Family and personal lifeEdit

Virata is married to Phylita Joy Gamboa, a popular stage actress, and has three children: Steven Cesar, a businessman; Gillian Joyce, an educator; and Michael Dean, a doctor specializing in infectious diseases. The grandnephew of the first President, Emilio Aguinaldo, Virata holds an MBA from the Wharton School of the University of Pennsylvania. Virata is also an accomplished tennis player. His uncle, Leonides Sarao Virata, also served during under Marcos as Secretary of Trade and Industry and chairman of the Development Bank of the Philippines. As with most of his family, Virata is a member of the Philippine Independent Church.[5]


Virata's life and his impact on Philippine economic history have been the subject of various books. The most of extensive biography to cover Virata as its main subject is Gerardo Sicat's 2014 biography, "Cesar Virata: Life and Times Through Four Decades of Philippine Economic History."[6] He is also one of the main subjects of Teresa S. Encarnacion Tadem's 2019 Ateneo Press book "Philippine Politics and the Marcos Technocrats: The Emergence and Evolution of a Power Elite."[7]


See alsoEdit

  • Prime Minister of the Philippines
  • National Economic and Development Authority (Prime Minister was also the head of the NEDA)
  • Gerardo P. Sicat, 2014. Cesar Virata Life and Times Through Four Decades of Philippine Economic History, Diliman, Quezon City: The University of Philippines Press, ISBN 978-971-542-742-5.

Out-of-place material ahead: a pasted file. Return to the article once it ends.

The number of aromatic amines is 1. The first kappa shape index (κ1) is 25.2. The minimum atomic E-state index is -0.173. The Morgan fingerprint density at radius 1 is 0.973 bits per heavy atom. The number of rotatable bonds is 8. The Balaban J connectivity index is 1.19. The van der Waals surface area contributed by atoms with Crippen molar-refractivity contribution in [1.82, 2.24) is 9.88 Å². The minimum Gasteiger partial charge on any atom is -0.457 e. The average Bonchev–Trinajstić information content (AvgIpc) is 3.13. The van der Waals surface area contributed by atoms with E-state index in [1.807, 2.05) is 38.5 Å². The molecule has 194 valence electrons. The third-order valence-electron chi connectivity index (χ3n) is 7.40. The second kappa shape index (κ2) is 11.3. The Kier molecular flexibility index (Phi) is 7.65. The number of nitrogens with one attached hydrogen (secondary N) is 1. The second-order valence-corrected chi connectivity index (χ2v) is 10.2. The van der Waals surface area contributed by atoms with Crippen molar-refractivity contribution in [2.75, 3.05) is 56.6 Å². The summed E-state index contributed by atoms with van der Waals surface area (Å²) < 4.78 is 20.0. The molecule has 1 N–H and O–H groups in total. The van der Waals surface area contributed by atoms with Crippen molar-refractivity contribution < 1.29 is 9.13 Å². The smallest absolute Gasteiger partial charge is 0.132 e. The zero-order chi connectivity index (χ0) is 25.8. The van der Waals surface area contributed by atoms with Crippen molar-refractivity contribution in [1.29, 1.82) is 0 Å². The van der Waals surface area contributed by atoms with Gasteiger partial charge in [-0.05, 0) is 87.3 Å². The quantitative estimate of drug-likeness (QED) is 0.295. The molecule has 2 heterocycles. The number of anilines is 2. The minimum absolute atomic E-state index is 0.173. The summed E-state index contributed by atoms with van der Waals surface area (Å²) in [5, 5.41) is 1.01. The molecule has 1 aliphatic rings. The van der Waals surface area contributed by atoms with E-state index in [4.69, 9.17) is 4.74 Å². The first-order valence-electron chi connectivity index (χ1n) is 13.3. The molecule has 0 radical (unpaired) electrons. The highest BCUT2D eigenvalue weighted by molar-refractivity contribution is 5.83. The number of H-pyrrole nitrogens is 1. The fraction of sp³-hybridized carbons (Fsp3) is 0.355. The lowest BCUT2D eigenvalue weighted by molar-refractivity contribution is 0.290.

Political offices
Preceded by Prime Minister of the Philippines
Succeeded by
Preceded by Secretary of Finance
Succeeded by
House of Representatives of the Philippines
New constituency Member of Parliament for Cavite
Constituency abolished
Political offices
Preceded by
Gerardo Sicat
Head of the National Economic and Development Authority
1981 – 1986
Succeeded by


  1. ^ Profile of Cesar Virata
  2. ^ Tupas, Emmanuel. "Año, Bongbong, Virata test positive". PhilStar.com. Retrieved 2020-04-03.
  3. ^ "Aquino Abolishes Assembly, Declares Interim Government". Milwaukee Journal. AP. 25 March 1986. p. 3. Retrieved 30 September 2010.
  4. ^ Hidalgo, Cristina Pantoja (2016). The UP Cesar E.A. Virata School of Business: A Century of Business Education in the Philippines (First ed.). Diliman, Quezon City: UP Business Research Foundation, Inc. pp. 81–82. ISBN 978-621-95585-0-1.
  5. ^ Wilson Lee Flores (22 May 2016). "Is a socialist 'ghost' to be feared?". The Philippine Star. Retrieved 14 December 2019.
  6. ^ Sicat, Gerardo P. (2014). Cesar Virata : life and times through four decades of Philippine economic history. Diliman, Quezon City. ISBN 978-971-542-741-8. OCLC 885027140.
  7. ^ Tadem, Teresa S. Encarnacion (2019). Philippine politics and the Marcos technocrats : the emergence and evolution of a power elite. Quezon City, Philippines. ISBN 978-971-550-913-8. OCLC 1120784698.
  8. ^ Kristine Angeli Sabillo (25 November 2016). "Marcos admin PM Virata receives award from Japanese gov't". Philippine Daily Inquirer. Retrieved 25 November 2016.